We've known for some time that the Brendan Ryan, and while the team recently re-signed Luis Rodriguez to a minor league contract, it's doubtful that Rodriguez marked the end of their search. So now there's interesting and potentially convenient news out of Japan - 30-year-old shortstop Munenori Kawasaki has become a free agent, and in his press conference, he expressed a desire to play for Seattle, and only Seattle.are in the market for a backup shortstop behind
One's first response is, whoa, okay, that's really weird. One's second response is, what a terrible negotiating strategy. One's third response is, awesome, an international free agent, these guys are always exciting! And one's fourth response is to wonder whether Kawasaki is actually any good.
As for why this is less weird than it sounds, Kawasaki just wants to play for the same team as Ichiro, and not only because Ichiro is obviously a Japanese baseball icon - Kawasaki and Ichiro train together during the offseason. There's some kind of bond there that goes beyond the guys simply being players from the same country, and as hard as it can be to think of Ichiro having interpersonal relationships, I guess he has some kind of relationship with Kawasaki that hasn't scared him off. Or Kawasaki is an unstable stalker. He doesn't seem like an unstable stalker, but the best ones never do.
As for Kawasaki as a player - this is the important part. The Mariners have scouted him before, with one scout saying:
I’m grading him higher than (Tsuyoshi) Nishioka and (Hiroyuki) Nakajima in baserunning and defense. If he can hit .250 in the Majors that will be enough (to play regularly).
That is, of course, one scout's opinion, and I wouldn't take the .250 remark as science. That said, the consensus does seem to be that Kawasaki is a good defender, if not an excellent one, so that's a mark in his favor. The more he can do in the field, the less he has to do at the plate.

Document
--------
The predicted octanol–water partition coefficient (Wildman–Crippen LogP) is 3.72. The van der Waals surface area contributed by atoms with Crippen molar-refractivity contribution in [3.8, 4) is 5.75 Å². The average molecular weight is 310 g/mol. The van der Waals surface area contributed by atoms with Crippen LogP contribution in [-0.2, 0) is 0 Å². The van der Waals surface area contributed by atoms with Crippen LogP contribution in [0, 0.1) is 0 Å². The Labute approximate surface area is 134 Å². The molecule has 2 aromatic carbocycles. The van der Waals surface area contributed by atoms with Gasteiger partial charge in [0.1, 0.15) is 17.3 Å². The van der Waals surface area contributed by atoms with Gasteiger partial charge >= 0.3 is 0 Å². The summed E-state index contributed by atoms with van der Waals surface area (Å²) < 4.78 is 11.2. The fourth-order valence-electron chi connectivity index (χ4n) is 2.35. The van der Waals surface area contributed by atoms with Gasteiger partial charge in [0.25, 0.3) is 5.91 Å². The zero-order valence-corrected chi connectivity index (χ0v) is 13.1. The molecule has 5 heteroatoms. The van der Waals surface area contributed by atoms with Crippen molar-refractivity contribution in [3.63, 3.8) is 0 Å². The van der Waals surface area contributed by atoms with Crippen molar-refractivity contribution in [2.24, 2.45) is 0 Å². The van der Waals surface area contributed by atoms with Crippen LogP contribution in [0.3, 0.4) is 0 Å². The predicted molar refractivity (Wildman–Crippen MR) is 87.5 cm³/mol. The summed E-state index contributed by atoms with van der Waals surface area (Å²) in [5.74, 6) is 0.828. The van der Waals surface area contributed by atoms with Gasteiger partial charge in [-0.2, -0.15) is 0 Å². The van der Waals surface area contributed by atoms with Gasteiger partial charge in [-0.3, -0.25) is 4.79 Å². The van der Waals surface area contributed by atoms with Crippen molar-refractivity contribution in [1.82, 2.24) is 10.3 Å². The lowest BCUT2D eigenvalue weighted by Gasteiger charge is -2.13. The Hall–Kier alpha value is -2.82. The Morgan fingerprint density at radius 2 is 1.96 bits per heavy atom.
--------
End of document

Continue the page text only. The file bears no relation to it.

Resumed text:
Which is good, because Kawasaki doesn't appear to bring a whole lot to the plate. Last season, he batted a paltry .267/.310/.327. In fairness, last season was one of woeful offense around the entire league, and in the four seasons previous, Kawasaki batted .304/.355/.392. That's much better. But even when he's been going well, Kawasaki hasn't walked much, and he hasn't hit for power. He's put the ball in play and run a lot. That's an approach that can work in the Major Leagues, provided the player is awesome at it, but it's an approach that usually doesn't work, at least very well.
So there are very legitimate questions concerning whether Kawasaki could hit at all over here. They don't all turn into Ichiro. Keep in mind that Tsuyoshi Nishioka was a pretty productive hitter in Japan before bombing with the , albeit over a limited sample. Nishioka is fresh in the minds of many executives.
Kawasaki expressed that he'd be willing to accept a minor league contract. That does make things easier, bumping this most of the way from "oh I don't know" to "well why the hell not?" That would give the M's a chance to look at him in Spring Training without having made a real commitment. But what if he doesn't make the team? Who starts at short in Tacoma - Kawasaki, or Carlos Triunfel? This is one minor complication, as long as I'm getting ahead of myself.
What we have now is a Japanese shortstop of limited but potentially sufficient ability basically giving himself to the Mariners, and we have a general manager who, like a good, responsible general manager, is aware of what's up. I don't know where this is going to go, but either the Mariners will end up with an interesting new talent in the system, or Kawasaki is going to feel really, really bad about himself.
So that's all I have for holy fuck Kawasaki laid down 43 sacrifice bunts in 2009. 43 sacrifice bunts! In 143 games! The last Major Leaguer to drop down at least 40 sacrifice bunts was Bert Campaneris in 1977. Before that, it was Joe Sewell and Mule Haas in 1929. More like Munenori Kawa-sac-i! Yeah!